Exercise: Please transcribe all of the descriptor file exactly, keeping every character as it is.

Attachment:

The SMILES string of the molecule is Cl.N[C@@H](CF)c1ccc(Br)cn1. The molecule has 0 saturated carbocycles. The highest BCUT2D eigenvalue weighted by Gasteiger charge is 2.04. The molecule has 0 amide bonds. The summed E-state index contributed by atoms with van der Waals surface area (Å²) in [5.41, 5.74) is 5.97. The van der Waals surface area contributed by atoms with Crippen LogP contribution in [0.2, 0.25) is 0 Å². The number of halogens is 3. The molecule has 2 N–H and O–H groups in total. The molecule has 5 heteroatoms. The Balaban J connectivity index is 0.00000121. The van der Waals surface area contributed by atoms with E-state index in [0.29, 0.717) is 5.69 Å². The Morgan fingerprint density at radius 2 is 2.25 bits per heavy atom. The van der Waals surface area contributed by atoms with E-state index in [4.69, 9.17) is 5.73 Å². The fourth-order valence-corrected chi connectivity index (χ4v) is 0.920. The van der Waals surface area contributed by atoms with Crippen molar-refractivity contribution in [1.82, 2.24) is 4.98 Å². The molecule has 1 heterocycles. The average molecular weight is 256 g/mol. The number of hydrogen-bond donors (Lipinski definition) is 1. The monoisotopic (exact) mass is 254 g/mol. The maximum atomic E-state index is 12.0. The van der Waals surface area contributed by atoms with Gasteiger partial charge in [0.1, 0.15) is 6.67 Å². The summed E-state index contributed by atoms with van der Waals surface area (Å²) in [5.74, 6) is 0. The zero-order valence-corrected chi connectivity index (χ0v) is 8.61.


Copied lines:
The SMILES string of the molecule is Cl.N[C@@H](CF)c1ccc(Br)cn1. The molecule has 0 saturated carbocycles. The highest BCUT2D eigenvalue weighted by Gasteiger charge is 2.04. The molecule has 0 amide bonds. The summed E-state index contributed by atoms with van der Waals surface area (Å²) in [5.41, 5.74) is 5.97. The van der Waals surface area contributed by atoms with Crippen LogP contribution in [0.2, 0.25) is 0 Å². The number of halogens is 3. The molecule has 2 N–H and O–H groups in total. The molecule has 5 heteroatoms. The Balaban J connectivity index is 0.00000121. The van der Waals surface area contributed by atoms with E-state index in [0.29, 0.717) is 5.69 Å². The Morgan fingerprint density at radius 2 is 2.25 bits per heavy atom. The van der Waals surface area contributed by atoms with E-state index in [4.69, 9.17) is 5.73 Å². The fourth-order valence-corrected chi connectivity index (χ4v) is 0.920. The van der Waals surface area contributed by atoms with Crippen molar-refractivity contribution in [1.82, 2.24) is 4.98 Å². The molecule has 1 heterocycles. The average molecular weight is 256 g/mol. The number of hydrogen-bond donors (Lipinski definition) is 1. The monoisotopic (exact) mass is 254 g/mol. The maximum atomic E-state index is 12.0. The van der Waals surface area contributed by atoms with Gasteiger partial charge in [0.1, 0.15) is 6.67 Å². The summed E-state index contributed by atoms with van der Waals surface area (Å²) in [5.74, 6) is 0. The zero-order valence-corrected chi connectivity index (χ0v) is 8.61.